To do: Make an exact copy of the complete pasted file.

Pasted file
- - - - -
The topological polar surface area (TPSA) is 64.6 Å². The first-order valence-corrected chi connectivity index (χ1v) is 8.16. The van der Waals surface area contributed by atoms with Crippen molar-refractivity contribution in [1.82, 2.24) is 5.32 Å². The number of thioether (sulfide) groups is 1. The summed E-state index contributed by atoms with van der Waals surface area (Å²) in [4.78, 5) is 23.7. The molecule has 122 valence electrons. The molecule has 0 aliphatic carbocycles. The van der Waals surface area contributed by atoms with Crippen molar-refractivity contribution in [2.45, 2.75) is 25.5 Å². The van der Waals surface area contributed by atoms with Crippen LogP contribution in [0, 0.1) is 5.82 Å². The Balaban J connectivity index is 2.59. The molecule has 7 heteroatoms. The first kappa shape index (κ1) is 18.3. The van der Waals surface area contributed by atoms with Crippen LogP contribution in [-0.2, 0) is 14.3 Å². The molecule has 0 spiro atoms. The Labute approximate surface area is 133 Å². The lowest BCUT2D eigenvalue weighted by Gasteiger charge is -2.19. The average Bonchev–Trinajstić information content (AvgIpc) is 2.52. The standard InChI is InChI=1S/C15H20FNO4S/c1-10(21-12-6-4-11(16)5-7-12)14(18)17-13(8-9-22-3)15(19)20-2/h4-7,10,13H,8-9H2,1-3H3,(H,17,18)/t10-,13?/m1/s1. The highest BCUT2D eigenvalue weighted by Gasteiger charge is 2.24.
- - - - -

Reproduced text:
The topological polar surface area (TPSA) is 64.6 Å². The first-order valence-corrected chi connectivity index (χ1v) is 8.16. The van der Waals surface area contributed by atoms with Crippen molar-refractivity contribution in [1.82, 2.24) is 5.32 Å². The number of thioether (sulfide) groups is 1. The summed E-state index contributed by atoms with van der Waals surface area (Å²) in [4.78, 5) is 23.7. The molecule has 122 valence electrons. The molecule has 0 aliphatic carbocycles. The van der Waals surface area contributed by atoms with Crippen molar-refractivity contribution in [2.45, 2.75) is 25.5 Å². The van der Waals surface area contributed by atoms with Crippen LogP contribution in [0, 0.1) is 5.82 Å². The Balaban J connectivity index is 2.59. The molecule has 7 heteroatoms. The first kappa shape index (κ1) is 18.3. The van der Waals surface area contributed by atoms with Crippen LogP contribution in [-0.2, 0) is 14.3 Å². The molecule has 0 spiro atoms. The Labute approximate surface area is 133 Å². The lowest BCUT2D eigenvalue weighted by Gasteiger charge is -2.19. The average Bonchev–Trinajstić information content (AvgIpc) is 2.52. The standard InChI is InChI=1S/C15H20FNO4S/c1-10(21-12-6-4-11(16)5-7-12)14(18)17-13(8-9-22-3)15(19)20-2/h4-7,10,13H,8-9H2,1-3H3,(H,17,18)/t10-,13?/m1/s1. The highest BCUT2D eigenvalue weighted by Gasteiger charge is 2.24.